HER*STORY: Melissa Dyanne
There is an ageism that women in the arts face that men don’t. Granted, no one ever sees my face in association with my work unless I want them too, but there is still the pressure to look young, think young, be fresh and hip with my ideas.
Melissa Dyanne / Visual Artist / Age 38 / West Hollywood, California
As is the case with so many artists, Melissa Dyanne first discovered her calling at a young age during some family turmoil–her parent’s divorce–that led to a certain displacement and shuttling back and forth between airports and apartments in Seattle and Spokane. She learned to sketch at age four from her dad’s renditions of Star Wars characters and escaped unwelcome situations with a sketch pad.
She was dating and I hated the current guy so I would hang out outside with my drawing pad. There was this older women who would come out and sweep the sidewalk all the time and she did it in this very mechanical, efficient manner, back and forth like some crazy sweeping robot.
I would try to capture her motion in my sketches. I think this was the beginning of the underlying theme in all of my work, time, movement, memory. I’m always mashing realism with abstraction, photo and film….and no matter what series I am working on, I always have this obsession with the idea of moving paintings. I am positive I started it then. Even though I am a painter professionally, I grew up wanting to be an animator. I’m sure that sweeping woman started the idea.
Although art can be a calling and an escape, the very conditions that create the artist also have the potential to destroy her–a real dilemma for most artists including myself.
… I had an extremely abusive childhood so the question was never really about growing up to be an artist, it was whether or not I would grow up at all. I suffered from severe depression, eating disorders and some drinking/drug use (all before the age of 18) so art was really an escape for me. I was talented, but honestly never cared. I’m still of the belief/thought that talent means nothing, it is work ethic and the ability to center yourself.
There are also positive and negative sides to using art as an escape. Positive side is that you always make art, you never need to seek motivation, negative side is that you cease to be objective and project oriented with your work. I think that has hurt me professionally in some ways; I’m pretty scattered with my studio practice. I work a ton, but really only like to work on what my emotions are attached to…focusing on a series or getting a body of work ready for a show is difficult for me.
Melissa received her BFA from the University of Washington, Seattle, WA and an MFA from the Pennsylvania Academy of the Fine Arts in Philadelphia, PA. Some of the obstacles she’s encountered in the academic and professional world are financial, and some of them are related to her gender.
Money is always an issue as an artist, until you have enough money not to consider it an obstacle anymore. I grew up with limited financial resources, which restricted the amount of risks I was willing to take in my development/career. Great art really demands that the artist take risks and think outside of the box. I’m also the only person in my family that has pursued art as a career. It can be very difficult to have a family, that is supposed to be a support system, seem more like a judge, jury and executioner when it comes to your personal and professional decisions.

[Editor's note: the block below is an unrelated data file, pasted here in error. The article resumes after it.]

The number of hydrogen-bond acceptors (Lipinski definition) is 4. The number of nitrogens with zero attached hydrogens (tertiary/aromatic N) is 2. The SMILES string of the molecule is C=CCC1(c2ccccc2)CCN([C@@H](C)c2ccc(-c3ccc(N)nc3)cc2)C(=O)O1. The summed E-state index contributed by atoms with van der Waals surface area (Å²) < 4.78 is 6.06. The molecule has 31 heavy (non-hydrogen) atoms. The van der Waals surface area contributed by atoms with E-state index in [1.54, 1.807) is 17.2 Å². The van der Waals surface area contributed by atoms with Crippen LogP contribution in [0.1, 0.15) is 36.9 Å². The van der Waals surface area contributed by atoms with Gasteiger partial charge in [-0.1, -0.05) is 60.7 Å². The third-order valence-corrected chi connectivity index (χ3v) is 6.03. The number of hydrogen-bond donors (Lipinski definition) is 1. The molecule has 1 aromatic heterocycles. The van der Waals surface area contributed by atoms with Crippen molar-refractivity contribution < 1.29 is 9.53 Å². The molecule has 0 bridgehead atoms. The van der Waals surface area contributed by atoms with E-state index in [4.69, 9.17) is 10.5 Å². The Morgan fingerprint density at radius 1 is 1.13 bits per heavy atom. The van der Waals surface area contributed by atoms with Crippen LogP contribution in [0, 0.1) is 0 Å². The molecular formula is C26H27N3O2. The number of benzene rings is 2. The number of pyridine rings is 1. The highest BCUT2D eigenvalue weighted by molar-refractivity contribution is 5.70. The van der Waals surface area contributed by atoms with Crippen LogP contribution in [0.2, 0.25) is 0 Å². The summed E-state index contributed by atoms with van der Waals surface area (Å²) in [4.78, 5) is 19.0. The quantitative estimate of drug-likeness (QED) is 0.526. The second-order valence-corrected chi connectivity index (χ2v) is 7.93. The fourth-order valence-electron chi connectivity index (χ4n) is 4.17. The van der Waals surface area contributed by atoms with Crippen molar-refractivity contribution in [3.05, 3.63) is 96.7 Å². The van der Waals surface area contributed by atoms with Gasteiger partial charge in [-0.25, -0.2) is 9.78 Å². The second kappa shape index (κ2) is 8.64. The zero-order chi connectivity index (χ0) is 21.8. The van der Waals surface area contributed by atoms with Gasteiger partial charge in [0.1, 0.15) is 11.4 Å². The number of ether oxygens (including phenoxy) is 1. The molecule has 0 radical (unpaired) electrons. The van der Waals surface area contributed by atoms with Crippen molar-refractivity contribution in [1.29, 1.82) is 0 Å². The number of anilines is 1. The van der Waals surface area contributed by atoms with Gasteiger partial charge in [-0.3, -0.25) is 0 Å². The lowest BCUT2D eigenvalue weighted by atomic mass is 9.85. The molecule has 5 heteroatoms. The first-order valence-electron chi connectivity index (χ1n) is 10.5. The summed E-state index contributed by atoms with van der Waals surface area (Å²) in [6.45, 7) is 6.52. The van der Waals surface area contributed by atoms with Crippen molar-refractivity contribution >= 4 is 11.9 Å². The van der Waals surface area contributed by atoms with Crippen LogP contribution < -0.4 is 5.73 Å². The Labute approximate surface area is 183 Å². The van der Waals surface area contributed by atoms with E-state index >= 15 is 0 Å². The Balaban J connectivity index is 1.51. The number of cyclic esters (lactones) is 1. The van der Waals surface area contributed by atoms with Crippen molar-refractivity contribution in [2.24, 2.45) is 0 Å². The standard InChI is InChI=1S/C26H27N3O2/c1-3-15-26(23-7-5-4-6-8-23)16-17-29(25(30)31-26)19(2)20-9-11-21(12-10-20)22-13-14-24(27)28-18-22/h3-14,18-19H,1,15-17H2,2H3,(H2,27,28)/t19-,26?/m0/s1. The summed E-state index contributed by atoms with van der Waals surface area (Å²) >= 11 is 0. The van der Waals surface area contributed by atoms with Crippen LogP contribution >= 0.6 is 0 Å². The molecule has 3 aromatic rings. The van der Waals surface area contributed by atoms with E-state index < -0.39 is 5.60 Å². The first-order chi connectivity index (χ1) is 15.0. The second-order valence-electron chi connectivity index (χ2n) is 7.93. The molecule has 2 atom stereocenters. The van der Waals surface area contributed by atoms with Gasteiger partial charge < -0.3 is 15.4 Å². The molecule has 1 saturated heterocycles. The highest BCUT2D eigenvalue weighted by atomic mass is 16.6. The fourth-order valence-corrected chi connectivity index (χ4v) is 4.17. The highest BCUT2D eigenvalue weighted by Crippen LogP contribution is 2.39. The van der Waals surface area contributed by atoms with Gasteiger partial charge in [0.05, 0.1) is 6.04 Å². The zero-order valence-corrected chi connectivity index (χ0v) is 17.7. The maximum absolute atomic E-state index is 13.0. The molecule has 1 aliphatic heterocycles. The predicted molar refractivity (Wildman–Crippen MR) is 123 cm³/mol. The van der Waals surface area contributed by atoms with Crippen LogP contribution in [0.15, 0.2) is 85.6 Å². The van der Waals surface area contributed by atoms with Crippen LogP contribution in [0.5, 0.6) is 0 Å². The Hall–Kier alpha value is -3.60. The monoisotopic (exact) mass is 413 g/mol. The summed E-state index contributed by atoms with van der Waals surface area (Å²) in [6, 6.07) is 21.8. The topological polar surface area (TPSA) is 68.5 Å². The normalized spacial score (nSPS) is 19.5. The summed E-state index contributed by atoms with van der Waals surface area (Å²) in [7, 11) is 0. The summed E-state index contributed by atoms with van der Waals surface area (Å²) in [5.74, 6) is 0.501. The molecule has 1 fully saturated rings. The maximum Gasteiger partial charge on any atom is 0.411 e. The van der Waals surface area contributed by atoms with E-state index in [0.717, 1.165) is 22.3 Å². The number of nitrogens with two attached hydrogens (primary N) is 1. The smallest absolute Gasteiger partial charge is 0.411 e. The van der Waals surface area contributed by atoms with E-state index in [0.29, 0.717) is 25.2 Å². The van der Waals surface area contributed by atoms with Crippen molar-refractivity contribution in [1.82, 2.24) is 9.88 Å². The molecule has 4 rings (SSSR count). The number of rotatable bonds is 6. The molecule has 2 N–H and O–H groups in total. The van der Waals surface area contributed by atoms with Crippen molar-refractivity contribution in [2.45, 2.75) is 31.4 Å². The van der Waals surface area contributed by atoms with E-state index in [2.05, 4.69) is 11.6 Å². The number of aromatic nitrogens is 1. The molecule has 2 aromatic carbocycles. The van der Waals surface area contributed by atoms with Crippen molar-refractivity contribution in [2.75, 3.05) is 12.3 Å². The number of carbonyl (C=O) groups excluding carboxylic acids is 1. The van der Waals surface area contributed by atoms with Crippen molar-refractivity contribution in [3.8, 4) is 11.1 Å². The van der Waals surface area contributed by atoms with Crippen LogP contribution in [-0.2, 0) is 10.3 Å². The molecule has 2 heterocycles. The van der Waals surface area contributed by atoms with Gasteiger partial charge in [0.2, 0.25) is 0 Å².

My undergraduate degree was from a state school, so there were other students in my position, which made for very little comparison of the haves and have nots and more comparison based on skill, work ethic and teacher approval. The graduate school I attended, however, was private, so there were more students there that came from wealthy families. While I was amassing great amounts of debt, my classmates were getting their tuition paid for, apartments and houses, etc. I felt a ton of stress just trying to scrape together enough money to buy groceries, pay rent, and so on…and it definitely affected my work those two years.
I also graduated in 2008, during the recession. So, again, when my wealthy classmates walked out with very little debt, able to decompress and “figure their lives out,” I had to immediately go and wait on tables full time since my student loans were kicking in. That was scary, depressing and utterly demoralizing.
One thing that I also learned both in undergrad and graduate school, was that if you were a young female artist of little means, talent, and good looks, there were many male professors that would offer you hope, in the form of praise and sometimes connections. This always came at a price though, you had to worship them as well. I bucked that system in grad school and definitely paid the price. I actually had one male critic/professor ask me if the “paint brush was too heavy since many of my strokes looked weak” on a large scale (8 x 10 foot) painting that I was working on. I still tell that “joke” when anyone mentions discrimination in art, and even though I just blew that comment off at the time, that type of sexism always lingers in your brain a bit.
When I moved to New York I experienced the sexism in the painting world full force. Male artists just naturally assumed you wanted to sleep with them, and they would garishly offer you the universe if you did (“I’ll make you a star!!”) Of course those things rarely happened (success via sleeping with someone slightly famous) and if it did, those relationships ended horrifically with things always falling in favor of the man offering you the moon. Bad part is that instead of the moon, you get your ideas and paintings ripped off plus the opportunity to accidentally meet their wife at an art opening. Being lured into these unfortunate relationships can definitely be considered set backs. I do know women in stable, double artist relationships, but they do still concede and/or prop up their male half’s career, even if they are the more successful artist.